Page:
Abdul holds the keys to his home. Although he doesn’t know if the family’s apartment is still standing, he dreams every day of returning home. “God willing, I will see you this time next year in Damascus,” he told UNHCR in Lebanon’s Bekaa Valley. He and his family fled their apartment in the Syrian capital shortly after his wife was wounded in the crossfire between armed groups. Abdul, his wife, their daughter and her children share a plywood shelter constructed by UNHCR and the Danish Refugee Council.

 

 

Tamara, 20, in Adiyaman refugee camp in Turkey. After Tamara’s home in Idlib was partially destroyed in September, the family decided their best chance of safety was to reach the Syrian-Turkish border. “When we left our house, we felt the sky was raining bullets,” Tamara recalled. “We were moving from one shelter to another in order to protect ourselves.” The most important thing she was able to bring with her is her diploma, which she holds. With it she will be able to continue her education in Turkey.

 

 

Ayman, 82, (left) and his wife 67-year-old wife, Yasmine – the most important thing Ayman was able to bring with him from Syria. “She’s the best woman that I’ve met in my life,” he says. “Even if I were to go back 55 years, I would choose you again.” The couple, seen here in Nizip refugee camp, Turkey, fled their rural home near Aleppo after their neighbour and his son, a shepherd, were brutally killed. Their home stands on land covered with olive trees, grapes, nuts and fruits. Breaking into tears, Ayman describes how nearby farms came under attack and homes were looted and set on fire. “It is unbelievable that any human being can do this to another,” adds, Ayman, who misses his farm.

 

 

Yusuf holds his mobile phone in the building where he now stays in Lebanon’s Bekaa Valley. He and his family fled their home in Damascus last year. He values his phone highly. “With this, I’m able to call my father. We’re close enough to Syria here that I can catch a signal from the Syrian towers sometimes, and then it is a local call to phone home from Lebanon.” The phone also holds photographs of family members who are still in Syria, which he is able to keep with him at all times.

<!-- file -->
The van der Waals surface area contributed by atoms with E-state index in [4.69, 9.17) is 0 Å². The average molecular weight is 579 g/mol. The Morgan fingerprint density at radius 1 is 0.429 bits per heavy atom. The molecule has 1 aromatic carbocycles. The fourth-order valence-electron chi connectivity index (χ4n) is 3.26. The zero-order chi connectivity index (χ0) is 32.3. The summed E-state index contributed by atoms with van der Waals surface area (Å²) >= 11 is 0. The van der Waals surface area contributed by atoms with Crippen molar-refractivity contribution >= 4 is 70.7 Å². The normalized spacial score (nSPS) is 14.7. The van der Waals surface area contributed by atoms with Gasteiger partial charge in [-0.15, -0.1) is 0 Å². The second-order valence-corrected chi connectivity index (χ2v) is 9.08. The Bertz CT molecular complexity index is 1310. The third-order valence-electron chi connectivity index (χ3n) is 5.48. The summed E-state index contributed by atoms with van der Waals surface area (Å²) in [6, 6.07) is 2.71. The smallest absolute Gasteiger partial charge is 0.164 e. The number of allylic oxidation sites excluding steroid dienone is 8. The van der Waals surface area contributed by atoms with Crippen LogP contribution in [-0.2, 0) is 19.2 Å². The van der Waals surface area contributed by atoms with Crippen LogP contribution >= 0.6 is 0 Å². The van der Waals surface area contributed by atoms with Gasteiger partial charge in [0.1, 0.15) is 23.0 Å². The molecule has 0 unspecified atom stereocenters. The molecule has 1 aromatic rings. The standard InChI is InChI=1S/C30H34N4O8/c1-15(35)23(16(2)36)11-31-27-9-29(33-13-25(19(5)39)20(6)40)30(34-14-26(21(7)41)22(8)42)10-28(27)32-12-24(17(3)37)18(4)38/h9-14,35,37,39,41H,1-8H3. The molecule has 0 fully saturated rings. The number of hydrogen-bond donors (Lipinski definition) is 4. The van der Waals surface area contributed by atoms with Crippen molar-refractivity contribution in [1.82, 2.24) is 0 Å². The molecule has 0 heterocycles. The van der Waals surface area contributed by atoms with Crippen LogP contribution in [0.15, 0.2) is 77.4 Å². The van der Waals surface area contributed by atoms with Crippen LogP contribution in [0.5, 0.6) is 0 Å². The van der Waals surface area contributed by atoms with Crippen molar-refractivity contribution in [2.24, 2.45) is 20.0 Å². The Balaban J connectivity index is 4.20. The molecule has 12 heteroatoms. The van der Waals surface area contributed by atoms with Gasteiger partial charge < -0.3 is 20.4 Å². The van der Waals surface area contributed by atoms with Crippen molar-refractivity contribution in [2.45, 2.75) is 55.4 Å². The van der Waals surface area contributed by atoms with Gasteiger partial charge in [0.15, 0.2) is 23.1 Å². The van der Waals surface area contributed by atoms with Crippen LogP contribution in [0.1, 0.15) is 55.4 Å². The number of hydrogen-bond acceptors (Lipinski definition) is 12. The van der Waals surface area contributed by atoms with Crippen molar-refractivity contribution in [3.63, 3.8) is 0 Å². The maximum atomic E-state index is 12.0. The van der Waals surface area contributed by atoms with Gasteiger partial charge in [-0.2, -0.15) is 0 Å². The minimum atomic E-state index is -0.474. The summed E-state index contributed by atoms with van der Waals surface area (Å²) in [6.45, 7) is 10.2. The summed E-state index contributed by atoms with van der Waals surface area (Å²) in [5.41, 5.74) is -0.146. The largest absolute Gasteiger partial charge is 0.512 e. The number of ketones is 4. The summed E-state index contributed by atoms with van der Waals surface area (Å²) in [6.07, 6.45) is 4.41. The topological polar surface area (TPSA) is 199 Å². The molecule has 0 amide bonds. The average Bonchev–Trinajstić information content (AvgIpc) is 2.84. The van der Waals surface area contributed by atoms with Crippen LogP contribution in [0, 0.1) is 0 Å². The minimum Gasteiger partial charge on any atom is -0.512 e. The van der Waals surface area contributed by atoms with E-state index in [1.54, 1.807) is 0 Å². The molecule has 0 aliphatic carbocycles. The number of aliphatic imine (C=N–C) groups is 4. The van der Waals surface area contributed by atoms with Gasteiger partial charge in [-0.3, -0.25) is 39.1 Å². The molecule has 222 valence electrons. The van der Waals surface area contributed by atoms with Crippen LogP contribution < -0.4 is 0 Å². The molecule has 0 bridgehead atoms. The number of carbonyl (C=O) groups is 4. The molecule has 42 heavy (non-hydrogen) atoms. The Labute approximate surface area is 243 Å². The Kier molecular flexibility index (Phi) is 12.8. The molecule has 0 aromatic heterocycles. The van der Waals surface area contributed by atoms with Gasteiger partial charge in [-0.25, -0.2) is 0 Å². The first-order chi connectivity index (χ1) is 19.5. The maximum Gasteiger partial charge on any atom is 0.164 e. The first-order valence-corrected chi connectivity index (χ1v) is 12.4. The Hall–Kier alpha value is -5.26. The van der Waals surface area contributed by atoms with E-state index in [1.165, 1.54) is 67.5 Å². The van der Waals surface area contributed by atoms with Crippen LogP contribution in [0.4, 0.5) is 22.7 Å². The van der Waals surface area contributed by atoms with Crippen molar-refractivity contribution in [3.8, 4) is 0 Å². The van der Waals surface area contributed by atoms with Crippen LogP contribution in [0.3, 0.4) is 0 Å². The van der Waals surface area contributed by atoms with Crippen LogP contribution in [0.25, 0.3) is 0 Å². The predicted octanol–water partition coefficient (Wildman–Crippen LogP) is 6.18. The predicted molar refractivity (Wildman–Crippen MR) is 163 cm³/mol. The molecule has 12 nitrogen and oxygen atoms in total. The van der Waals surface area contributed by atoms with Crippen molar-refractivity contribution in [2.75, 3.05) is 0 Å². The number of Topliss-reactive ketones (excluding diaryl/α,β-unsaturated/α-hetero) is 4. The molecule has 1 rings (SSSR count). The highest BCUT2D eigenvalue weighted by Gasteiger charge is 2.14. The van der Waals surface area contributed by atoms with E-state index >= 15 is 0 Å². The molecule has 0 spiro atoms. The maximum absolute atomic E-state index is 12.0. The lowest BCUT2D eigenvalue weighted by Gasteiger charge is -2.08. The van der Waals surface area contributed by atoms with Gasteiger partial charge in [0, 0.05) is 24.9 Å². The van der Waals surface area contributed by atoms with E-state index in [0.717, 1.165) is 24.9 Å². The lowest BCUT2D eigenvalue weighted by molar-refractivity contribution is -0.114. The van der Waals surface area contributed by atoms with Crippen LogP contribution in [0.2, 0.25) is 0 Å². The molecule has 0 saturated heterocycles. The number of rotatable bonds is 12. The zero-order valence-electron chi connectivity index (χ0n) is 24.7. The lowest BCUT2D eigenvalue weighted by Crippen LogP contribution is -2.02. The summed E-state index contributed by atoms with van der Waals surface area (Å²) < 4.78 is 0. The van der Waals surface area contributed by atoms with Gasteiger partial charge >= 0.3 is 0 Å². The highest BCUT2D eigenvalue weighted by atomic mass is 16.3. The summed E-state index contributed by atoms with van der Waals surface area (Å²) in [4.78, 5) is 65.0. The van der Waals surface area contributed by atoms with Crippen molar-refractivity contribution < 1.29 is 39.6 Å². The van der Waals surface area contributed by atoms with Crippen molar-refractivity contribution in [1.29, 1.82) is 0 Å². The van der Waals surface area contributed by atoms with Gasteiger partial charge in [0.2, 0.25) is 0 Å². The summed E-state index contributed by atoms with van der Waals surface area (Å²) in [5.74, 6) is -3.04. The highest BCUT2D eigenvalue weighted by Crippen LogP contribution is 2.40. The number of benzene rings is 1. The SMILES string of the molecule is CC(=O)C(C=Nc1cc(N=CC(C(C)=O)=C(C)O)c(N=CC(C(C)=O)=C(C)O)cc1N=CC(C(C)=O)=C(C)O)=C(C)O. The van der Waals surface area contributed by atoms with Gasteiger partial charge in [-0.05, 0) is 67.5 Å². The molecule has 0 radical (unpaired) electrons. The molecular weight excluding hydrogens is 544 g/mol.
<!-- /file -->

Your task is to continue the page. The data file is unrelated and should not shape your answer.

Mohamed, a 43-year-old refugee from Syria’s Hassakeh Governorate, is the imam of the only mosque in Domiz camp in the Kurdistan Region of Iraq. He holds the Koran, the most important thing that he was able to bring with him. As an imam, religion is the most important aspect of his life. “I love my religion, but I am not so strict in my views. I want to teach the importance of brotherhood and equality between all religions,” he says. Mohamed fled his home with his wife and six children after warnings that armed elements were searching for him.

 

 

 Leila, 9, holds up a pair of jeans that she brought with her from Syria to Erbil in the Kurdistan Region of Iraq, where she and her family found shelter. “I went shopping with my parents one day and looked for hours without finding anything I liked. But when I saw these, I knew instantly that these were perfect because they have a flower on them, and I love flowers,” she explains. Leila has only worn the jeans three times, all in Syria – twice to wedding parties and once when she went to visit her grandfather. She says she won’t wear them again until she attends another wedding, and she hopes it, too, will be in Syria. Her family fled from Deir Alzur in Syria after their neighbours were killed by a shell. They now live in an uninsulated, partially-constructed home; there are about 30 people sharing the cold, draughty space.

 

 

Ahmed, 70, holds his cane in Domiz refugee camp in the Kurdistan Region of Iraq. Without it, he says, he could not have made the two-hour crossing on foot to the Iraqi border. “All I want now is for my family to find a place where they can be safe and stay there forever. Never should we need to flee again.” He, his wife and eight of their nine children fled to the border when their home in Damascus was destroyed in an attack. Together with four other families – 50 people in all – they left in the back of an open-topped truck. Ahmed’s one son who remained behind was killed in October 2012.